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Wait until you see what it took to do one in C with the formally-checked, safety guarantees of Rust around the time Rust was being developed:

http://citeseerx.ist.psu.edu/viewdoc/download?doi=10.1.1.553...

https://ac.els-cdn.com/S0167642313000191/1-s2.0-S01676423130...

Ok, so author needed to know C extremely well (i.e. "language lawyer"), comfortable with separation logic, able to turn informal requirements into specifications, use of ghost code, and have a SMT solver. The solvers often fail on some stuff that requires formal proof by rare experts. However, that expert was able to automatically verify a singly-linked list with just 113 ghost statements for the 90 statements in C. That's more specs than code! Industrial case studies in other article give more examples. More importantly, when making the C code as verifiably safe as Rust, the effort required had developers cranking it out at rate of two lines of code per hour.

Both manual and automated proof with separation logic has a lot more automation since then. Yet, I think programmers will more easily learn to intuitively and heuristically structure their programs to pass Rust's automated, formal checker than learning expert-level C, separation logic, and/or formal proof. And Rust can still do reference counting or unsafe operation in event it can't check something.

This write-up you all keep linking doesn't prove what you think it proves. Unless you're just saying verified handling of mutable state with cycles is extremely difficult in any language with Rust just one example. That would be true. The article also proves Rust ecosystem comes with nice guides on doing that stuff with minimal effort vs what it takes to learn same stuff for C code.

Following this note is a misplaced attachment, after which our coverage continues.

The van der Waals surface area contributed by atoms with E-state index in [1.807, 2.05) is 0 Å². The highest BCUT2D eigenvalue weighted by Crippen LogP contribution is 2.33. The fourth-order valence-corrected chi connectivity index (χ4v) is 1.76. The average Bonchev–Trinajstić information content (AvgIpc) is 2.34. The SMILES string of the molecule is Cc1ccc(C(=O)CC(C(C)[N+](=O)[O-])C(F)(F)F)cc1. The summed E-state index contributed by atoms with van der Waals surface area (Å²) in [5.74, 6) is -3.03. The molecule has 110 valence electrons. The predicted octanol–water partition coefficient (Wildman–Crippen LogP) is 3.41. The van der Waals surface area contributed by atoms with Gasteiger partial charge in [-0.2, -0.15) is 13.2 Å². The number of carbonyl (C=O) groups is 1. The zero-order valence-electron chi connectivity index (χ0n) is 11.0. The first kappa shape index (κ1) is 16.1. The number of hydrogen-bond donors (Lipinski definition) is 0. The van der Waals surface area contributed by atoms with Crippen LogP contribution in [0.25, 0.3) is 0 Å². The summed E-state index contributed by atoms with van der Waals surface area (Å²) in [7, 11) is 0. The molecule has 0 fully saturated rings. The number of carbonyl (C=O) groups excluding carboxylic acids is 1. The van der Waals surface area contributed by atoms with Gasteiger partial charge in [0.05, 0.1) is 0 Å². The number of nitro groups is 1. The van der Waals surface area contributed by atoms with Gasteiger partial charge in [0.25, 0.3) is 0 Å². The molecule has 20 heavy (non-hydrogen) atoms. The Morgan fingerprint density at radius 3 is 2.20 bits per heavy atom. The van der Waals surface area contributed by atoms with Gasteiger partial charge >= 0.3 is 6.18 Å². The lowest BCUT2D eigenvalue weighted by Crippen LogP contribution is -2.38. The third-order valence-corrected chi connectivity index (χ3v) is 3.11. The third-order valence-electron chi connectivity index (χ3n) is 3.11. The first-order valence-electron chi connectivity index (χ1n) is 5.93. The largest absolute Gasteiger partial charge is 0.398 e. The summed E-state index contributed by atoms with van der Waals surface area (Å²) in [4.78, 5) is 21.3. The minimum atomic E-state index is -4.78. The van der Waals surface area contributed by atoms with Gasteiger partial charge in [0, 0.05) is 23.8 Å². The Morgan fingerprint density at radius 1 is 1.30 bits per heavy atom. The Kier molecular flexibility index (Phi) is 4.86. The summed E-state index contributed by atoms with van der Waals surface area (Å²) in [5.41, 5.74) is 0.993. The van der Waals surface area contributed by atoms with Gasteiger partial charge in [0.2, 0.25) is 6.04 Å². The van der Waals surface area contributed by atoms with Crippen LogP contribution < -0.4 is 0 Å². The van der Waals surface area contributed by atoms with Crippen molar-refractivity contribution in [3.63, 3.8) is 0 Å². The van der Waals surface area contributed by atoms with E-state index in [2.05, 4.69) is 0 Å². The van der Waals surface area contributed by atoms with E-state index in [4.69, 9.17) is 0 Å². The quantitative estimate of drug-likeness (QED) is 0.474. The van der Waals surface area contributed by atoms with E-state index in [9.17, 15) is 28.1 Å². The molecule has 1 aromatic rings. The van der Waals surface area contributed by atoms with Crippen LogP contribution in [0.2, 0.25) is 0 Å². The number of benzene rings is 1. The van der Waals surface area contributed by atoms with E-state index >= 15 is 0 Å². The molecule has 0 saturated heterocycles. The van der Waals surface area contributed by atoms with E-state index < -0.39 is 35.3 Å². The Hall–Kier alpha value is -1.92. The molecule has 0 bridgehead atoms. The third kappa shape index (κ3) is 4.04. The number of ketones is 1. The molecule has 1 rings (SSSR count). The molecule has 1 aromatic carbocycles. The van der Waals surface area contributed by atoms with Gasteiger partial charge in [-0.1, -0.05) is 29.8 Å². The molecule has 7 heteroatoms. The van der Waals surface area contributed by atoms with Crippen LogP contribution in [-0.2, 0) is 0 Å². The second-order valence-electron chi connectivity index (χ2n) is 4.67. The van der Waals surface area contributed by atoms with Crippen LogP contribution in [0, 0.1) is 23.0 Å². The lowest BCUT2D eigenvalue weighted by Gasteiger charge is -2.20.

> Both manual and automated proof with separation logic has a lot more automation since then. Yet, I think programmers will more easily learn to intuitively and heuristically structure their programs to pass Rust's automated, formal checker than learning expert-level C, separation logic, and/or formal proof.

Yeah but aren't these formal proof methods a lot more general, and thus more widely applicable? In other words, does Rust provide the right balance between security and complexity?


Rust has what we often call a "lightweight" formal method. These are those with simpler types of specification and/or more automated use. They tend to be quite specialized since that improves automation. The limited properties it proves are why it's so much easier to use than the general methods.

Also note that the problems the borrow checker handles are really hard to do safely in general without overhead. They're hard to test for and debug, too. So, the use of a limited logic with automation just for that makes sense. It's why the other tools for C code were developed, too. Before that, people were using things like SPIN model checker for such things. Again, that looks like overkill to get just a few safety properties vs Rust's built-in method that's simpler.




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